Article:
That said, I prefer to use my spending towards new credit card sign-up bonuses, but not everyone is like me!

Barclays Arrival Card – 20,000 Miles

Link:  Barclays Arrival Card (No Annual Fee)

There is also a no-annual fee version of the card available which earns 20,000 miles after spending $1,000 within 3 months. This is worth $100 in statement credits or ~$220 when redeemed for travel.

Barclays Arrival Card 3

Barclays Arrival Card – 20,000 Miles (No Annual Fee)

Confusingly the card has the same name (Arrival) as the 40,000 miles card which does charge an annual fee.

As expected, the no-annual fee card earns 2X miles only on travel and dining unlike the annual-fee version which earns 2X miles on ALL purchases.  However, the no-annual fee card doesn’t charge foreign transaction fees as well.

I’d personally skip the no-annual fee version of the Arrival card and apply for the 40,000 miles version which waives the $89 fee for the 1st year.

Bottom Line

The 40,000 miles Barclays Arrival card is a good option for the $440 sign-up bonus when used towards travel.  You may even be able to get more than 1 Barclays card (different card types) based on Rapid Travel Chai’s experience.

I personally wouldn’t spend a lot of money on the card after the sign-up bonus, even though it is the best cash-back card for travel with 2.2% cash back when redeemed for travel.

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203 Responses to 40,000 Miles (~$440 in Travel or $200 Statement Credit) Barclays Arrival Card Now Available to All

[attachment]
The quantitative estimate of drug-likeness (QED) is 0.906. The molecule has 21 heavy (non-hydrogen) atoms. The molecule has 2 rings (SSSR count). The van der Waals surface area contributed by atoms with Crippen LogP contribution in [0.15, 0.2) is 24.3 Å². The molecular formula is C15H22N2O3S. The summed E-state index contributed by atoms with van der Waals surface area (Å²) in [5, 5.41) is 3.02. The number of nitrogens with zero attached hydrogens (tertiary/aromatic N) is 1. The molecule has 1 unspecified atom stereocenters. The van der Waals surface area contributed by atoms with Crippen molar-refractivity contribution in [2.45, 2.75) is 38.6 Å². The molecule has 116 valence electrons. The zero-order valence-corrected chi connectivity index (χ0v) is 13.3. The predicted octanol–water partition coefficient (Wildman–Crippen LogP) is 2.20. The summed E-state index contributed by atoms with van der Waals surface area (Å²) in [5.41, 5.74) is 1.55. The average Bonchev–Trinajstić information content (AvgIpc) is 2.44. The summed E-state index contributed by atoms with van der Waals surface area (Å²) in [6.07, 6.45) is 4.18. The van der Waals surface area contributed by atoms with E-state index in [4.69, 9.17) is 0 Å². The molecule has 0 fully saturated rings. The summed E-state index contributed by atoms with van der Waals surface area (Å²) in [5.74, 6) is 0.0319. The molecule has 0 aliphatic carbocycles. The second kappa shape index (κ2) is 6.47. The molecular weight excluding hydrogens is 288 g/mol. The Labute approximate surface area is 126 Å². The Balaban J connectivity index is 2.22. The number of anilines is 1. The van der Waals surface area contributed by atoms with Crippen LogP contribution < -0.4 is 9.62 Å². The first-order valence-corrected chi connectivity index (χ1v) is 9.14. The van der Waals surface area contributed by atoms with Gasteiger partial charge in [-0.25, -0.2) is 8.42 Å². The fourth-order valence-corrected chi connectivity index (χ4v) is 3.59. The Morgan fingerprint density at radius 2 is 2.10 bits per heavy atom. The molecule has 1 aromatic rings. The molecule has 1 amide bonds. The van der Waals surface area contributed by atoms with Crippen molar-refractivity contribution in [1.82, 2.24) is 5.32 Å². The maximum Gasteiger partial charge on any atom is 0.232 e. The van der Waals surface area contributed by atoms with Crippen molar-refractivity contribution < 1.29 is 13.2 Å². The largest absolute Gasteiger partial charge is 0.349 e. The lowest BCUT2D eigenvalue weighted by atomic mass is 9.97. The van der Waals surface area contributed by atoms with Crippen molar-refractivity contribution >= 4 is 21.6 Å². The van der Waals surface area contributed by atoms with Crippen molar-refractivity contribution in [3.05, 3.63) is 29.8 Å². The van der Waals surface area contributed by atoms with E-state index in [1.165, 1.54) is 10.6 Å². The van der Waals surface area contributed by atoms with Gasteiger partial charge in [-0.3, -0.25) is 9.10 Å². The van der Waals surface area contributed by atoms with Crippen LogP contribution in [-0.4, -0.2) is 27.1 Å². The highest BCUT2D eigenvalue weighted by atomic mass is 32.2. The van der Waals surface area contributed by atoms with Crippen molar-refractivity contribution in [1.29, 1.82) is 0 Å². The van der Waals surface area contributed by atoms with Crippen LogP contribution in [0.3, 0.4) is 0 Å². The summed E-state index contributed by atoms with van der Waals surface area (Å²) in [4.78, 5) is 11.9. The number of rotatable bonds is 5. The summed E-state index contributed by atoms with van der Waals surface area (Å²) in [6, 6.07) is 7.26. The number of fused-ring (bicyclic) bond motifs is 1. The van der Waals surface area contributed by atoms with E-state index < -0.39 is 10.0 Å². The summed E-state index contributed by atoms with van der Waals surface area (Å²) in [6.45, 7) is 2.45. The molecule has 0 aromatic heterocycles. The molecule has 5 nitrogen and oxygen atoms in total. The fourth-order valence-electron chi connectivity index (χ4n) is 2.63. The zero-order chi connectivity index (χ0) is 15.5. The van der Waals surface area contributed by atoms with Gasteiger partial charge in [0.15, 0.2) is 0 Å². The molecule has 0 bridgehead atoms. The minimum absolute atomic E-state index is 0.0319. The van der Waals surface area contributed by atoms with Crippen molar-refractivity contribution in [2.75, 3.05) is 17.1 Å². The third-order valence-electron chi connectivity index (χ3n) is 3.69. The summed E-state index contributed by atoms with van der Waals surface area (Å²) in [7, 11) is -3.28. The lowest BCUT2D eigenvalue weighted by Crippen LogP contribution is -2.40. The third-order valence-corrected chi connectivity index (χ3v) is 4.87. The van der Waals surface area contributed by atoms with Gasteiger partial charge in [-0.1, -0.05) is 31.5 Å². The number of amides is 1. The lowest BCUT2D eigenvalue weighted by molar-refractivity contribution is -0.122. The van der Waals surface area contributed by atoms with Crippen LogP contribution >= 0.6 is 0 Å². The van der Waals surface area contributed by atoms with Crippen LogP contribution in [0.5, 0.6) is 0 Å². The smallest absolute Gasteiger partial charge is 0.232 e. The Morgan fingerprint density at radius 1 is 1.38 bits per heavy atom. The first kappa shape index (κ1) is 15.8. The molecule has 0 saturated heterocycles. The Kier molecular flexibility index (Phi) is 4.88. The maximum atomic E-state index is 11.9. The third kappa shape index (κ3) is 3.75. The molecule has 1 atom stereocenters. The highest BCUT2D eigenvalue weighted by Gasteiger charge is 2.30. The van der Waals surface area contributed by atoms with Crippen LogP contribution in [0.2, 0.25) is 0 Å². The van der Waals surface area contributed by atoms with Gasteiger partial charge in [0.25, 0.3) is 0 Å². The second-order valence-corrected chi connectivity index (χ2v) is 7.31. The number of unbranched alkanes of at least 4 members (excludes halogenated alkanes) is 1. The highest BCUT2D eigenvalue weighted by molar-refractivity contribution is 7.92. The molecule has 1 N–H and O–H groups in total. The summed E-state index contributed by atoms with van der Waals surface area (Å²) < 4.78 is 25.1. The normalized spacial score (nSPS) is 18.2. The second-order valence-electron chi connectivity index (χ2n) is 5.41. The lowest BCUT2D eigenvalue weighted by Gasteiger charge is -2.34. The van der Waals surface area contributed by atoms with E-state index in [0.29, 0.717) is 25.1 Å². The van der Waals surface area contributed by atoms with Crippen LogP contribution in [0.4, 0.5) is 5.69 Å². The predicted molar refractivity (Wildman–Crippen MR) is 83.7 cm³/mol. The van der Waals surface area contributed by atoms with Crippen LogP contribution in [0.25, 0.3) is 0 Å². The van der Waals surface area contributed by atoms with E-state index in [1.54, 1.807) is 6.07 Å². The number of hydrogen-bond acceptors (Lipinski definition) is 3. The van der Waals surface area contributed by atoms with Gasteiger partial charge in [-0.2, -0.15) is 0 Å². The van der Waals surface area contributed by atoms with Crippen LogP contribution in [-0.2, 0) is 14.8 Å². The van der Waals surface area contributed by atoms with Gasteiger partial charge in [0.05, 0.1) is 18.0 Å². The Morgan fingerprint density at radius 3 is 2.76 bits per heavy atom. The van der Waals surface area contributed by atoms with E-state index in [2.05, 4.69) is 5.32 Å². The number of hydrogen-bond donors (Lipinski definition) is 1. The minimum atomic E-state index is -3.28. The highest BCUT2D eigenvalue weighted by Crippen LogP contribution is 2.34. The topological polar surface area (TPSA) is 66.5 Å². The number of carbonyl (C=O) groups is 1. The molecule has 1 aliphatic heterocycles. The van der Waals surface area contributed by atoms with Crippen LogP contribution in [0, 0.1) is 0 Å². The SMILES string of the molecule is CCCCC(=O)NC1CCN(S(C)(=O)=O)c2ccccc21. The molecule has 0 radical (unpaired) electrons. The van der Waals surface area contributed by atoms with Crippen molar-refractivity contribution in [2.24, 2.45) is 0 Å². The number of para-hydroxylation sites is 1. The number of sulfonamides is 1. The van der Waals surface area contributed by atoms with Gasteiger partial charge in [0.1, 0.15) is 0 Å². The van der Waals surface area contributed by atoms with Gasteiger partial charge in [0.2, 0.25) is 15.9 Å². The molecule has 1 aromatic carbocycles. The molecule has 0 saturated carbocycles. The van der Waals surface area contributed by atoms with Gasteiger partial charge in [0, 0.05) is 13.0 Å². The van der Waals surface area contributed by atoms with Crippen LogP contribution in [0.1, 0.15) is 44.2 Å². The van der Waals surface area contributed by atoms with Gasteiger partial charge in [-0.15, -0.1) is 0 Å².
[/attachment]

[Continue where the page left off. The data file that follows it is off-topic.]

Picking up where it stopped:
1. I’d considered several travel reward cards and was all ready to apply for the Barclaycard World–but I live in Iowa, so I can’t. I liked the flexibility of being able to redeem points for any travel purchase and simplicity of not having to make sense of all the different award programs. We only travel once or twice per year and mostly within the U.S. (although we plan to go to Europe in 2015). Credit score 750+ and I pay full balance each month. Do you have a recommendation?

  2. I am new to all this as and trying to figure out the best card to use for everyday purchases to help with the few trips and ( hotel stays )we take in the U.S to visit family each year. I was just approved for the Barclay Arrival but now I am wondering if I should sign up for an airline card to use everyday instead. We spend about 4k a month and always pay it off in full. Any suggestions? Thanks for the help!

  3. @Jon – Barclays has virtually no reconsideration opportunities any more. But it doesn’t hurt to ask!

    @Angela – I’d consider the Southwest 50,000 point cards for travel within the US.